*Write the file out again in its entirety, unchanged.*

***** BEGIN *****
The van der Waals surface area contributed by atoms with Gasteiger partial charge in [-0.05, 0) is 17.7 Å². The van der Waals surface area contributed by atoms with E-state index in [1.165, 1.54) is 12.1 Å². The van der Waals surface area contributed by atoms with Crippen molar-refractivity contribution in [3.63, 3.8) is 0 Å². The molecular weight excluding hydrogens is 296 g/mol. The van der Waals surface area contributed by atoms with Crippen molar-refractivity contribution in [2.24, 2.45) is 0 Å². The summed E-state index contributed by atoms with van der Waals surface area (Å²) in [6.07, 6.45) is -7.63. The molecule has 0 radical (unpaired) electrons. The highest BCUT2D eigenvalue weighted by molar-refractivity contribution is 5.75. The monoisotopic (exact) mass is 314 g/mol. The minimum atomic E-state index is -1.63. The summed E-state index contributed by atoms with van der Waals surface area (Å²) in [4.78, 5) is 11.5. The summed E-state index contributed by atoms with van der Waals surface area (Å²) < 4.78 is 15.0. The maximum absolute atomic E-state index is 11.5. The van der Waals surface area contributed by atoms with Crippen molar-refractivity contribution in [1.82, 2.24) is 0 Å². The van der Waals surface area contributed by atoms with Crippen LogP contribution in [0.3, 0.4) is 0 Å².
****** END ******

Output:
The van der Waals surface area contributed by atoms with Gasteiger partial charge in [-0.05, 0) is 17.7 Å². The van der Waals surface area contributed by atoms with E-state index in [1.165, 1.54) is 12.1 Å². The van der Waals surface area contributed by atoms with Crippen molar-refractivity contribution in [3.63, 3.8) is 0 Å². The molecular weight excluding hydrogens is 296 g/mol. The van der Waals surface area contributed by atoms with Crippen molar-refractivity contribution in [2.24, 2.45) is 0 Å². The summed E-state index contributed by atoms with van der Waals surface area (Å²) in [6.07, 6.45) is -7.63. The molecule has 0 radical (unpaired) electrons. The highest BCUT2D eigenvalue weighted by molar-refractivity contribution is 5.75. The monoisotopic (exact) mass is 314 g/mol. The minimum atomic E-state index is -1.63. The summed E-state index contributed by atoms with van der Waals surface area (Å²) in [4.78, 5) is 11.5. The summed E-state index contributed by atoms with van der Waals surface area (Å²) < 4.78 is 15.0. The maximum absolute atomic E-state index is 11.5. The van der Waals surface area contributed by atoms with Crippen molar-refractivity contribution in [1.82, 2.24) is 0 Å². The van der Waals surface area contributed by atoms with Crippen LogP contribution in [0.3, 0.4) is 0 Å².